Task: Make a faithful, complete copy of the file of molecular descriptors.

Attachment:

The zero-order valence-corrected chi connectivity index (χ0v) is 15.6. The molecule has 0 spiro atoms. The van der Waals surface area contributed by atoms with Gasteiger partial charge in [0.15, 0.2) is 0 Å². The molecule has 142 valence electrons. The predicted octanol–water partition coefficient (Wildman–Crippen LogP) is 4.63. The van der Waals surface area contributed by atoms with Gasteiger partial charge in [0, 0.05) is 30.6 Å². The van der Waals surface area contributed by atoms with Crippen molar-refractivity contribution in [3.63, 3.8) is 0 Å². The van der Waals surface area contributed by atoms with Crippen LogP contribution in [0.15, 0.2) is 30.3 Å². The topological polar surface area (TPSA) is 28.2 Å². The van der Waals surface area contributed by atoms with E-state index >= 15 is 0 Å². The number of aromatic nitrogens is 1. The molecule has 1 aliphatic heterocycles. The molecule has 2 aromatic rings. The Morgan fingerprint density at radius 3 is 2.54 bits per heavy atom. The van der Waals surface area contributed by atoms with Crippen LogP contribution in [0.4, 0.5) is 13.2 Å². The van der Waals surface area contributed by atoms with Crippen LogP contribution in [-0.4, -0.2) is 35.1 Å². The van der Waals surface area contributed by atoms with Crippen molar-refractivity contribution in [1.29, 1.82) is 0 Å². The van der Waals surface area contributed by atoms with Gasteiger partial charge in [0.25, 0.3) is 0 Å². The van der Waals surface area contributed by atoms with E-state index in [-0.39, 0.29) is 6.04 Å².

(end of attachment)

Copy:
The zero-order valence-corrected chi connectivity index (χ0v) is 15.6. The molecule has 0 spiro atoms. The van der Waals surface area contributed by atoms with Gasteiger partial charge in [0.15, 0.2) is 0 Å². The molecule has 142 valence electrons. The predicted octanol–water partition coefficient (Wildman–Crippen LogP) is 4.63. The van der Waals surface area contributed by atoms with Gasteiger partial charge in [0, 0.05) is 30.6 Å². The van der Waals surface area contributed by atoms with Crippen molar-refractivity contribution in [3.63, 3.8) is 0 Å². The van der Waals surface area contributed by atoms with Crippen LogP contribution in [0.15, 0.2) is 30.3 Å². The topological polar surface area (TPSA) is 28.2 Å². The van der Waals surface area contributed by atoms with E-state index >= 15 is 0 Å². The number of aromatic nitrogens is 1. The molecule has 1 aliphatic heterocycles. The molecule has 2 aromatic rings. The Morgan fingerprint density at radius 3 is 2.54 bits per heavy atom. The van der Waals surface area contributed by atoms with Crippen LogP contribution in [0.4, 0.5) is 13.2 Å². The van der Waals surface area contributed by atoms with Crippen LogP contribution in [-0.4, -0.2) is 35.1 Å². The van der Waals surface area contributed by atoms with Crippen molar-refractivity contribution in [1.29, 1.82) is 0 Å². The van der Waals surface area contributed by atoms with Gasteiger partial charge in [0.25, 0.3) is 0 Å². The van der Waals surface area contributed by atoms with E-state index in [-0.39, 0.29) is 6.04 Å².